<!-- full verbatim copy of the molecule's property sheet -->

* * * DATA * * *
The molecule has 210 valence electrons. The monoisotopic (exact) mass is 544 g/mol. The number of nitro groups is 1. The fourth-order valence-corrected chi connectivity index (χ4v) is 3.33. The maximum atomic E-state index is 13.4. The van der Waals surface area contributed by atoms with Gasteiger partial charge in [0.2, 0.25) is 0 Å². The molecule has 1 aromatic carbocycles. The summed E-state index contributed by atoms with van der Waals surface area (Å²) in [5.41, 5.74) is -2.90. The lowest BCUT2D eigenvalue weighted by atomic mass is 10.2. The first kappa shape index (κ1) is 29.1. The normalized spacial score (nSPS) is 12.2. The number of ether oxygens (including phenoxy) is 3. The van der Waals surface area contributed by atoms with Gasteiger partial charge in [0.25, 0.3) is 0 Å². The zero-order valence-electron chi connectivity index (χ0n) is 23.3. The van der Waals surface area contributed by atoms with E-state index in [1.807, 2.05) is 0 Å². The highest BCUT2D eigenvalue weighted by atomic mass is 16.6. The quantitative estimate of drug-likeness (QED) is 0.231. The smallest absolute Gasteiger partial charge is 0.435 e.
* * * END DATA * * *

The molecule has 210 valence electrons. The monoisotopic (exact) mass is 544 g/mol. The number of nitro groups is 1. The fourth-order valence-corrected chi connectivity index (χ4v) is 3.33. The maximum atomic E-state index is 13.4. The van der Waals surface area contributed by atoms with Gasteiger partial charge in [0.2, 0.25) is 0 Å². The molecule has 1 aromatic carbocycles. The summed E-state index contributed by atoms with van der Waals surface area (Å²) in [5.41, 5.74) is -2.90. The lowest BCUT2D eigenvalue weighted by atomic mass is 10.2. The first kappa shape index (κ1) is 29.1. The normalized spacial score (nSPS) is 12.2. The number of ether oxygens (including phenoxy) is 3. The van der Waals surface area contributed by atoms with Gasteiger partial charge in [0.25, 0.3) is 0 Å². The zero-order valence-electron chi connectivity index (χ0n) is 23.3. The van der Waals surface area contributed by atoms with E-state index in [1.807, 2.05) is 0 Å². The highest BCUT2D eigenvalue weighted by atomic mass is 16.6. The quantitative estimate of drug-likeness (QED) is 0.231. The smallest absolute Gasteiger partial charge is 0.435 e.